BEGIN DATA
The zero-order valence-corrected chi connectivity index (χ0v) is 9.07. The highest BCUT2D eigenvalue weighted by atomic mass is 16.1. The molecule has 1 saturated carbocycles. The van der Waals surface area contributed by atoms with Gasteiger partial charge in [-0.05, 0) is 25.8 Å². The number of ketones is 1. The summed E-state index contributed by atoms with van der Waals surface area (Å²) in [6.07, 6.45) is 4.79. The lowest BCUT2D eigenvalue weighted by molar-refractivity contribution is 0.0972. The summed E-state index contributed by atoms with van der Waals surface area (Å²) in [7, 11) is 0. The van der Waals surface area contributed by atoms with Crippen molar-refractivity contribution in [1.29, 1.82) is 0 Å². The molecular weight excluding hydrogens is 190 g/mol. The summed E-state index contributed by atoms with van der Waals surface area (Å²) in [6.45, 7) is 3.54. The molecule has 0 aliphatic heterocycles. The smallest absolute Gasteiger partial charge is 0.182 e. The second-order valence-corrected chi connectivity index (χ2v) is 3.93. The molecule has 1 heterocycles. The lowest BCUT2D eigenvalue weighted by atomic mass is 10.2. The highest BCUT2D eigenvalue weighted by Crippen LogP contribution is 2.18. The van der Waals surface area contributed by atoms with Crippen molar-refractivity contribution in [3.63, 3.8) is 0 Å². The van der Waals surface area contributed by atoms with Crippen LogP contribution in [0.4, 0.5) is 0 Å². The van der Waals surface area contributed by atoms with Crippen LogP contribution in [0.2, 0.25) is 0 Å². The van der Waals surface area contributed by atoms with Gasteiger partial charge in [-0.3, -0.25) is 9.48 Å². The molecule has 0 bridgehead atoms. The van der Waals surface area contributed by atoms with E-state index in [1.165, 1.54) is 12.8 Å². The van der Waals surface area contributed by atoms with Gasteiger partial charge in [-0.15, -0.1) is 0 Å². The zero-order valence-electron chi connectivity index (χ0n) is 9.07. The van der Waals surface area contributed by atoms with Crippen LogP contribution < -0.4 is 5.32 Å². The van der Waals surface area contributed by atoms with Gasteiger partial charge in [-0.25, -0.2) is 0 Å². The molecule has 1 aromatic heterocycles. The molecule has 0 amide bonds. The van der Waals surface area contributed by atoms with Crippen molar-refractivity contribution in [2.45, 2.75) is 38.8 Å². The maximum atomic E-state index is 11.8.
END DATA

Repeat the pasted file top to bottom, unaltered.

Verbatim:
The zero-order valence-corrected chi connectivity index (χ0v) is 9.07. The highest BCUT2D eigenvalue weighted by atomic mass is 16.1. The molecule has 1 saturated carbocycles. The van der Waals surface area contributed by atoms with Gasteiger partial charge in [-0.05, 0) is 25.8 Å². The number of ketones is 1. The summed E-state index contributed by atoms with van der Waals surface area (Å²) in [6.07, 6.45) is 4.79. The lowest BCUT2D eigenvalue weighted by molar-refractivity contribution is 0.0972. The summed E-state index contributed by atoms with van der Waals surface area (Å²) in [7, 11) is 0. The van der Waals surface area contributed by atoms with Crippen molar-refractivity contribution in [1.29, 1.82) is 0 Å². The molecular weight excluding hydrogens is 190 g/mol. The summed E-state index contributed by atoms with van der Waals surface area (Å²) in [6.45, 7) is 3.54. The molecule has 0 aliphatic heterocycles. The smallest absolute Gasteiger partial charge is 0.182 e. The second-order valence-corrected chi connectivity index (χ2v) is 3.93. The molecule has 1 heterocycles. The lowest BCUT2D eigenvalue weighted by atomic mass is 10.2. The highest BCUT2D eigenvalue weighted by Crippen LogP contribution is 2.18. The van der Waals surface area contributed by atoms with Crippen molar-refractivity contribution in [3.63, 3.8) is 0 Å². The van der Waals surface area contributed by atoms with Crippen LogP contribution in [0.4, 0.5) is 0 Å². The van der Waals surface area contributed by atoms with Crippen LogP contribution in [0.2, 0.25) is 0 Å². The van der Waals surface area contributed by atoms with Gasteiger partial charge in [-0.3, -0.25) is 9.48 Å². The molecule has 0 bridgehead atoms. The van der Waals surface area contributed by atoms with E-state index in [1.165, 1.54) is 12.8 Å². The van der Waals surface area contributed by atoms with Gasteiger partial charge in [-0.15, -0.1) is 0 Å². The zero-order valence-electron chi connectivity index (χ0n) is 9.07. The van der Waals surface area contributed by atoms with Crippen LogP contribution < -0.4 is 5.32 Å². The van der Waals surface area contributed by atoms with Gasteiger partial charge in [-0.25, -0.2) is 0 Å². The molecule has 1 aromatic heterocycles. The molecule has 0 amide bonds. The van der Waals surface area contributed by atoms with Crippen molar-refractivity contribution in [2.45, 2.75) is 38.8 Å². The maximum atomic E-state index is 11.8.